Many women complain of headaches and migraines at certain times of their cycle, typically around ovulation or bleeding days. If you track the occurrence of your headaches against your cycle, you may notice a pattern–and if they tend to occur at the same time of your cycle each month, the issue is likely hormonal! According to the National Headache Foundation, women suffer migraines three times more than men do, and 60 percent of women have migraines related to their hormonal cycle.
Estrogen, Progesterone and Menstrual Migraines
The two major hormonal players in the female cycle are estrogen and progesterone, and both interact with brain chemicals. One study found that both estrogen and progesterone have the ability to trigger or prevent migraine headaches at certain serum levels. The fluctuating levels of these hormones at the inflection points of ovulation and menstruation tend to contribute to menstrual migraines.
Estrogen, in particular, tends to be the bigger actor. Estrogen levels surge during ovulation, which can cross a threshold that triggers headaches in some individuals. Conversely, estrogen levels can drop very low prior to the period, causing migraines in others. The ratio of progesterone in relation to estrogen can also play a factor.
The Deal With Prostaglandins
Another migraine culprit is prostaglandins–especially for menstrual migraines during the bleeding phase of the cycle. Prostaglandins are hormone-like chemicals that play a role in inflammatory responses throughout the body. Unlike hormones, prostaglandins are produced by the area of the body where they are needed. During your period, prostaglandins are produced in the pelvic cavity to cause the uterus to contract in order to shed its lining, resulting in menstrual bleeding.
However, prostaglandins can travel through the bloodstream to other areas of the body that also contain prostaglandin receptors, including cranial arteries in the brain, that can lead to migraines. Therefore, prostaglandins that are helpful in one area of the body, by stimulating tissue release during the period, can be detrimental to another part of the body, such as by causing dilation of cranial arteries that cause migraines.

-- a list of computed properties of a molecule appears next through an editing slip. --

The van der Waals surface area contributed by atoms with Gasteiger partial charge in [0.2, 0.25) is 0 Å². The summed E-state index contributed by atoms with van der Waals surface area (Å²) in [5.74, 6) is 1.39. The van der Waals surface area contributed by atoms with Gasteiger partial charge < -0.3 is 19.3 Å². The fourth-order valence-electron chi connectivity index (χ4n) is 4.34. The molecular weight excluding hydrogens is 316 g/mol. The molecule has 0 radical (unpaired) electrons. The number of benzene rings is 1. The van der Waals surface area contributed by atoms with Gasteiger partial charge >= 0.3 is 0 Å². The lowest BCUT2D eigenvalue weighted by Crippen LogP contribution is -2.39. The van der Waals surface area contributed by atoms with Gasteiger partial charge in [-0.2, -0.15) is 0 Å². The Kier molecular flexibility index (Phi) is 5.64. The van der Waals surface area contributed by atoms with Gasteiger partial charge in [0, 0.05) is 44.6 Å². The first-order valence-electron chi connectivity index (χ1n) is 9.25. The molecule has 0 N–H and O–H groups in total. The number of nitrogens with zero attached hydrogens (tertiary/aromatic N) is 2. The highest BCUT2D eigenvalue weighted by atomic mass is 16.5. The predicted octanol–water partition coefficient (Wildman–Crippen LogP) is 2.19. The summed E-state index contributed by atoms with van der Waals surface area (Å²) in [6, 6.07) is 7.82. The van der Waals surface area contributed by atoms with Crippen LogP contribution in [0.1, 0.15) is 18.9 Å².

So, if prostaglandins are necessary to stimulate the shedding of the uterine lining, but also trigger migraine headaches, why don’t all women experience menstrual migraines?
Bio-individuality and each person’s unique biochemistry plays a role in making them more (or less) susceptible to migraine headaches. I would also argue that excess prostaglandins, which also play a role in severe period cramping, also make someone more prone to experiencing menstrual migraines. Fortunately, there are holistic ways to reduce the amount of prostaglandins that the body naturally produces.
Reducing Menstrual Migraines By Reducing Prostaglandins
Because prostaglandins are partially responsible for the body’s inflammatory response, an anti-inflammatory protocol can help to reduce excess production of prostaglandins and mitigate their effect on the body.
Dr. Andrew Weil’s anti-inflammatory diet is one of my favorite resources, and a great guide to putting together a healthy meal plan, particularly if you are looking to reduce the symptoms of chronic pain or illness. The full guide is worth checking out, but here are a few highlights: